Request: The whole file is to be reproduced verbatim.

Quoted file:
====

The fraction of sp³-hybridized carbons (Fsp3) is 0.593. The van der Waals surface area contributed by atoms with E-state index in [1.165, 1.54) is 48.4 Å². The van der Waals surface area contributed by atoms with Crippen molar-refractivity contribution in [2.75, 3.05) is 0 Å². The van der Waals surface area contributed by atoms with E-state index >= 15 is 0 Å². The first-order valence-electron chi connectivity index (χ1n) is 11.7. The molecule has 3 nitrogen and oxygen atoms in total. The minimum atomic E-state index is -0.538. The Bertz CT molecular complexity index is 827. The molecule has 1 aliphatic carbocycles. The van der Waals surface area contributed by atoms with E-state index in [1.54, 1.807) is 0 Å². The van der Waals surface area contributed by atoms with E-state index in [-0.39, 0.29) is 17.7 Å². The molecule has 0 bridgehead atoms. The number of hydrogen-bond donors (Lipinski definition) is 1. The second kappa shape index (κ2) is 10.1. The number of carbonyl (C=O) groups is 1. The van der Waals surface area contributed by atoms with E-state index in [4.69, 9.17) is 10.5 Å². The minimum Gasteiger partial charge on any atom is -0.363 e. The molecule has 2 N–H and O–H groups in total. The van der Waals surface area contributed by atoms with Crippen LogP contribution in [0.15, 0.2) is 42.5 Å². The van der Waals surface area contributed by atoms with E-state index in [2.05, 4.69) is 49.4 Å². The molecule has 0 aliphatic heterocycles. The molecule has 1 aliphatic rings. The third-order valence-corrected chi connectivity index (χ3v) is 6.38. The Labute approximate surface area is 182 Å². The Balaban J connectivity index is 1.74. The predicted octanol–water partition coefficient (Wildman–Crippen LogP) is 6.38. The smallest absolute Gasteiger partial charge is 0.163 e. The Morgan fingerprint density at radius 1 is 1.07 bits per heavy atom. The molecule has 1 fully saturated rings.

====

The fraction of sp³-hybridized carbons (Fsp3) is 0.593. The van der Waals surface area contributed by atoms with E-state index in [1.165, 1.54) is 48.4 Å². The van der Waals surface area contributed by atoms with Crippen molar-refractivity contribution in [2.75, 3.05) is 0 Å². The van der Waals surface area contributed by atoms with E-state index >= 15 is 0 Å². The first-order valence-electron chi connectivity index (χ1n) is 11.7. The molecule has 3 nitrogen and oxygen atoms in total. The minimum atomic E-state index is -0.538. The Bertz CT molecular complexity index is 827. The molecule has 1 aliphatic carbocycles. The van der Waals surface area contributed by atoms with E-state index in [1.54, 1.807) is 0 Å². The van der Waals surface area contributed by atoms with E-state index in [-0.39, 0.29) is 17.7 Å². The molecule has 0 bridgehead atoms. The number of hydrogen-bond donors (Lipinski definition) is 1. The second kappa shape index (κ2) is 10.1. The number of carbonyl (C=O) groups is 1. The van der Waals surface area contributed by atoms with E-state index in [4.69, 9.17) is 10.5 Å². The minimum Gasteiger partial charge on any atom is -0.363 e. The molecule has 2 N–H and O–H groups in total. The van der Waals surface area contributed by atoms with Crippen LogP contribution in [0.15, 0.2) is 42.5 Å². The van der Waals surface area contributed by atoms with E-state index in [2.05, 4.69) is 49.4 Å². The molecule has 0 aliphatic heterocycles. The molecule has 1 aliphatic rings. The third-order valence-corrected chi connectivity index (χ3v) is 6.38. The Labute approximate surface area is 182 Å². The Balaban J connectivity index is 1.74. The predicted octanol–water partition coefficient (Wildman–Crippen LogP) is 6.38. The smallest absolute Gasteiger partial charge is 0.163 e. The Morgan fingerprint density at radius 1 is 1.07 bits per heavy atom. The molecule has 1 fully saturated rings.